McShane’s party-an­i­mal years of booz­ing and co­caine abuse be­tween the ages of 18 to 45 have been well doc­u­mented. An early drink­ing buddy was play­wright Joe Or­ton, in whose jet­black com­edy Loot McShane starred back in 1965. But it was Richard Bur­ton, who was 17 years older than McShane and by then a chronic al­co­holic, who in­tro­duced the younger man to the “salty dog” break­fast, a com­bi­na­tion of kip­pers, vodka and grape­fruit juice, topped up by more vodka in the pub at lunchtime, when McShane played his lover in the Kray Broth­ers-in­spired 1971 film Vil­lain. Some of it might have been downed for Dutch courage; McShane and Bur­ton had to pucker up for a gay kiss in one scene. As the he­do­nis­tic 70s un­folded, co­caine be­came the glam­orous drug of choice and the English McShane, who had moved his fam­ily over to LA in 1975 to try his luck in Hol­ly­wood, couldn’t wait to join the in-crowd. Yet now he re­veals that he also took heroin.

“I had a snort of heroin in LA years ago — I would snort any­thing once,” McShane says can­didly. “I’m not go­ing to be a hyp­ocrite and pre­tend I was a good ex­am­ple to young people; I en­joyed ev­ery­thing that was go­ing at one time. Then one af­ter­noon I had an epiphany and thought, ‘This is enough’ — and gave up all the drugs.”

McShane has had some high-pro­file re­la­tion­ships over the years, but says he had “never re­ally been in love be­fore till I met the ac­tress Gwen Hum­ble”. And she proved a great in­flu­ence: seven years af­ter their wed­ding, he de­cided to give up booze too by go­ing to Al­co­holics Anony­mous. As he said at the time, “That life­style is ex­haust­ing. I thought, ‘You’re get­ting old.’ I didn’t say to Gwen, ‘I’m do­ing this for you, dar­ling,’ be­cause it puts enor­mous re­spon­si­bil­ity on the other per­son; but she was def­i­nitely at the back of my mind when I did it. And AA made me se­ri­ously grow up.”

The dark side of McShane’s life is con­fined to the screen these days, with the light­hearted Love­joy im­age left far be­hind by the gang­ster he played in the 2000 film Sexy Beast with Ben Kings­ley and Ray Win­stone that led to his be­ing of­fered the stand­out role of Swearen­gen, the ul­ti­mate hell­raiser’s hell­raiser.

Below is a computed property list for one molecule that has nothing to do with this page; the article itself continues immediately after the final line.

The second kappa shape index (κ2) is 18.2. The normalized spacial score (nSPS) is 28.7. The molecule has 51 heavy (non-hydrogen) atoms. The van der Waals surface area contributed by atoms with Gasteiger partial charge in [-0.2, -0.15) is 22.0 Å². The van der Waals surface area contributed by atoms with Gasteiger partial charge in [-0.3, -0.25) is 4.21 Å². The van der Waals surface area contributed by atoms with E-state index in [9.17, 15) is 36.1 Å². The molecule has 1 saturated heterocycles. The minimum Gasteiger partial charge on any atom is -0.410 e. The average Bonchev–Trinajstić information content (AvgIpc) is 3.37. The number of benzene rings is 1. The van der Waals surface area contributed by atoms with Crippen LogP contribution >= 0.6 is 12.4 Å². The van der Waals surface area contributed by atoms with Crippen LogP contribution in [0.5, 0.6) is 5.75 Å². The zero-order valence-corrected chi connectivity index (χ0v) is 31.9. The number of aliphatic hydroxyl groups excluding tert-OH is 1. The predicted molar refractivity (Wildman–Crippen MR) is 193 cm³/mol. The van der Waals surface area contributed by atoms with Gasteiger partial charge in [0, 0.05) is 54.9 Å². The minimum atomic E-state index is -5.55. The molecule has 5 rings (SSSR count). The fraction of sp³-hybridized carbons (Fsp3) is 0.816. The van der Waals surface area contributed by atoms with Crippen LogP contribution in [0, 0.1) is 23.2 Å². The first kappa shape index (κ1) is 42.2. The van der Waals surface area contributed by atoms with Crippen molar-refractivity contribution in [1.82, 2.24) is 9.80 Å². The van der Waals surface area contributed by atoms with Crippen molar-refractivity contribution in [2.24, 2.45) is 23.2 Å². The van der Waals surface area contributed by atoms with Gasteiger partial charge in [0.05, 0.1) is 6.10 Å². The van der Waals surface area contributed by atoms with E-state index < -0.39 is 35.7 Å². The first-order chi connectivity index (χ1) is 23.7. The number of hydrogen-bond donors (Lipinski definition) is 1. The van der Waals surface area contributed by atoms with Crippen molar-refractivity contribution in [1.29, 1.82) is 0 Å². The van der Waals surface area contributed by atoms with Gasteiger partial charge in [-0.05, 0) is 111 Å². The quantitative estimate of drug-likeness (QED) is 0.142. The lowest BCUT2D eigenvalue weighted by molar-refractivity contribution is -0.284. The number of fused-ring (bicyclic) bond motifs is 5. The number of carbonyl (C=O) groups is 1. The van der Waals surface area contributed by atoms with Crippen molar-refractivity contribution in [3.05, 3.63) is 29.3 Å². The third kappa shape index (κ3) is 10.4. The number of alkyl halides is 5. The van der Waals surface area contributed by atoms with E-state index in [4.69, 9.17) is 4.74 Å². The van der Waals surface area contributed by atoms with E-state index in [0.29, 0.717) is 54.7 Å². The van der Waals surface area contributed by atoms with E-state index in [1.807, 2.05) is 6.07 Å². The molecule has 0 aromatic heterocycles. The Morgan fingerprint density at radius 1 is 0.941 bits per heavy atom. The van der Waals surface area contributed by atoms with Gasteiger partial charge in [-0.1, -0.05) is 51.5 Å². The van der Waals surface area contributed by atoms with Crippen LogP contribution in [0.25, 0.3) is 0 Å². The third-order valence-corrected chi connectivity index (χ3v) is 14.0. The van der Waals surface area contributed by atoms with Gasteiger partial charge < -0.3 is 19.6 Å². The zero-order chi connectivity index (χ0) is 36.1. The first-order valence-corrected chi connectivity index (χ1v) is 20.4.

The cor­rupt Bishop Waleran Bigod fol­lowed in the 2010 tele­vi­sion se­ries Pil­lars of the Earth, no­to­ri­ously whip­ping him­self into a frenzy as he plot­ted to ex­tend his evil em­pire.

Yet McShane sim­ply in­sists that People With Com­pli­cated Is­sues are more fun to play; as he puts it, “the devil gets all the best tunes”.

At 71, the blue-jeaned McShane looks years younger, thanks to the kind of Mediter­raneanl-ook­ing skin that ages well and dark hair that re­fuses to go grey.

“I still love act­ing, but some­times you think how spoilt and cos­seted you are with all the ad­van­tages I get, all the places I’ve seen,” says McShane, who be­lieves in keep­ing it real by hang­ing out with artist friends in bo­hemian East LA rather than with other ac­tors.

A born mav­er­ick who made his West End de­but back in 1967 along­side Dench and Ian McKellen in the Rus­sian love-and-war play The

Prom­ise and has played ev­ery­one from Ju­das Is­car­iot to Sue-Ellen’s lover in Dal­las, McShane says he could never be a “theatre com­pany man, work­ing with all those Oxbridge di­rec­tors”.

In­stead he en­joys the cre­ative free­dom of shut­tling back and forth be­tween film and TV on both sides of the At­lantic, more in de­mand than ever. And he’s more than happy to send up his tough screen im­age as salsa guru Ron Parfitt in Cuban Fury — which has the rare virtue on McShane’s re­cent CV of be­ing com­pletely safe for his mother to watch.

“I warn her off the ones with lots of vi­o­lence and swear­ing,” ad­mits McShane. “When she asks me what they’re about, I say, ‘ Not one for you, Mum!’”

His role on Cuban Fury came about af­ter

Bri­tish ac­tor Ian McShane, left; as Black­beard, be­low, in Pi­rates of the Caribbean; On Stranger Tides, far right; and as dance in­struc­tor Ron Parfitt in scenes with Nick Frost from Cuban Fury